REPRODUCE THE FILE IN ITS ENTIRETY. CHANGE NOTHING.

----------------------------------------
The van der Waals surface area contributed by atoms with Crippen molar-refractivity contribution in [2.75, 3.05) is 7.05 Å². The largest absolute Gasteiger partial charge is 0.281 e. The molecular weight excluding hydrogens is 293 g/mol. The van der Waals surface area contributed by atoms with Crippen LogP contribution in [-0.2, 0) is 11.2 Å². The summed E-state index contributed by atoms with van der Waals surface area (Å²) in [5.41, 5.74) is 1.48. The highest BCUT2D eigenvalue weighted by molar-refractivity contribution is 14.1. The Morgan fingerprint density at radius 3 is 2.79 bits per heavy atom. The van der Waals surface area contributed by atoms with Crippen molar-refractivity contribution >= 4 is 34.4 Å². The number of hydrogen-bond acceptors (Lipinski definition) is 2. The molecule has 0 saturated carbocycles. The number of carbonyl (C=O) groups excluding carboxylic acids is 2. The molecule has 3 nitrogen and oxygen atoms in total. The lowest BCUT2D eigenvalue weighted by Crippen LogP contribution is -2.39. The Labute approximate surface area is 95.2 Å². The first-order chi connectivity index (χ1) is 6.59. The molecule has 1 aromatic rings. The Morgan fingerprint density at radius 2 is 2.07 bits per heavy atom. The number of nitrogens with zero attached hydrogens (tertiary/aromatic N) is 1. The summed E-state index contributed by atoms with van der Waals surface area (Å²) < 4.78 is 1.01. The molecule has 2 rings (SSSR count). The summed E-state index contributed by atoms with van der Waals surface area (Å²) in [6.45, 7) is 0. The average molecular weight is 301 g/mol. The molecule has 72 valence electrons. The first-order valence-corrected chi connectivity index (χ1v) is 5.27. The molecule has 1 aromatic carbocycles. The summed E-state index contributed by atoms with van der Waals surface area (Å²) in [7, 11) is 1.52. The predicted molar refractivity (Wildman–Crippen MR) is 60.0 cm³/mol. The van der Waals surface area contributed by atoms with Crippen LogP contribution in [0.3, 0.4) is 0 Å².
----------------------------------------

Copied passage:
The van der Waals surface area contributed by atoms with Crippen molar-refractivity contribution in [2.75, 3.05) is 7.05 Å². The largest absolute Gasteiger partial charge is 0.281 e. The molecular weight excluding hydrogens is 293 g/mol. The van der Waals surface area contributed by atoms with Crippen LogP contribution in [-0.2, 0) is 11.2 Å². The summed E-state index contributed by atoms with van der Waals surface area (Å²) in [5.41, 5.74) is 1.48. The highest BCUT2D eigenvalue weighted by molar-refractivity contribution is 14.1. The Morgan fingerprint density at radius 3 is 2.79 bits per heavy atom. The van der Waals surface area contributed by atoms with Crippen molar-refractivity contribution >= 4 is 34.4 Å². The number of hydrogen-bond acceptors (Lipinski definition) is 2. The molecule has 0 saturated carbocycles. The number of carbonyl (C=O) groups excluding carboxylic acids is 2. The molecule has 3 nitrogen and oxygen atoms in total. The lowest BCUT2D eigenvalue weighted by Crippen LogP contribution is -2.39. The Labute approximate surface area is 95.2 Å². The first-order chi connectivity index (χ1) is 6.59. The molecule has 1 aromatic rings. The Morgan fingerprint density at radius 2 is 2.07 bits per heavy atom. The number of nitrogens with zero attached hydrogens (tertiary/aromatic N) is 1. The summed E-state index contributed by atoms with van der Waals surface area (Å²) < 4.78 is 1.01. The molecule has 2 rings (SSSR count). The summed E-state index contributed by atoms with van der Waals surface area (Å²) in [6.45, 7) is 0. The average molecular weight is 301 g/mol. The molecule has 72 valence electrons. The first-order valence-corrected chi connectivity index (χ1v) is 5.27. The molecule has 1 aromatic carbocycles. The summed E-state index contributed by atoms with van der Waals surface area (Å²) in [7, 11) is 1.52. The predicted molar refractivity (Wildman–Crippen MR) is 60.0 cm³/mol. The van der Waals surface area contributed by atoms with Crippen LogP contribution in [0.3, 0.4) is 0 Å².